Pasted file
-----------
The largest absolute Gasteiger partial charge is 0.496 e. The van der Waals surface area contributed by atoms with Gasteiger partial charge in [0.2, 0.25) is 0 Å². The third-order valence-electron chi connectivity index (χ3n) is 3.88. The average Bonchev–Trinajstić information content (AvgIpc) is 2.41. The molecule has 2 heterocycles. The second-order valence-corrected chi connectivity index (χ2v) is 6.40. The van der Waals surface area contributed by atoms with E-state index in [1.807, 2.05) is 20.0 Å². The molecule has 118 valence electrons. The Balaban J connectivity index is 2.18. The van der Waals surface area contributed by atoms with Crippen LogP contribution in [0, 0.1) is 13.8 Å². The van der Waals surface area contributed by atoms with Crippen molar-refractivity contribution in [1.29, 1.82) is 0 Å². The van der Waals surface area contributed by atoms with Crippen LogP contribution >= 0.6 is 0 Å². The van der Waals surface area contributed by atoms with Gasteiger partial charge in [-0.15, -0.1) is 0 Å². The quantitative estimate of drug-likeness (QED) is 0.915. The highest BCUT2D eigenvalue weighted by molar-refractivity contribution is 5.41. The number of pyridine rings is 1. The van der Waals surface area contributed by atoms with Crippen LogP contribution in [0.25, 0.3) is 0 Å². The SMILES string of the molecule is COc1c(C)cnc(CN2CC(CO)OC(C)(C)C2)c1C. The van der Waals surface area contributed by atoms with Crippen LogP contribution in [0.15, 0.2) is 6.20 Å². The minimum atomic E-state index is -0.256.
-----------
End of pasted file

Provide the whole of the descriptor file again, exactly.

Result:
The largest absolute Gasteiger partial charge is 0.496 e. The van der Waals surface area contributed by atoms with Gasteiger partial charge in [0.2, 0.25) is 0 Å². The third-order valence-electron chi connectivity index (χ3n) is 3.88. The average Bonchev–Trinajstić information content (AvgIpc) is 2.41. The molecule has 2 heterocycles. The second-order valence-corrected chi connectivity index (χ2v) is 6.40. The van der Waals surface area contributed by atoms with E-state index in [1.807, 2.05) is 20.0 Å². The molecule has 118 valence electrons. The Balaban J connectivity index is 2.18. The van der Waals surface area contributed by atoms with Crippen LogP contribution in [0, 0.1) is 13.8 Å². The van der Waals surface area contributed by atoms with Crippen molar-refractivity contribution in [1.29, 1.82) is 0 Å². The van der Waals surface area contributed by atoms with Crippen LogP contribution >= 0.6 is 0 Å². The van der Waals surface area contributed by atoms with Gasteiger partial charge in [-0.15, -0.1) is 0 Å². The quantitative estimate of drug-likeness (QED) is 0.915. The highest BCUT2D eigenvalue weighted by molar-refractivity contribution is 5.41. The number of pyridine rings is 1. The van der Waals surface area contributed by atoms with Crippen LogP contribution in [0.25, 0.3) is 0 Å². The SMILES string of the molecule is COc1c(C)cnc(CN2CC(CO)OC(C)(C)C2)c1C. The van der Waals surface area contributed by atoms with Crippen LogP contribution in [0.15, 0.2) is 6.20 Å². The minimum atomic E-state index is -0.256.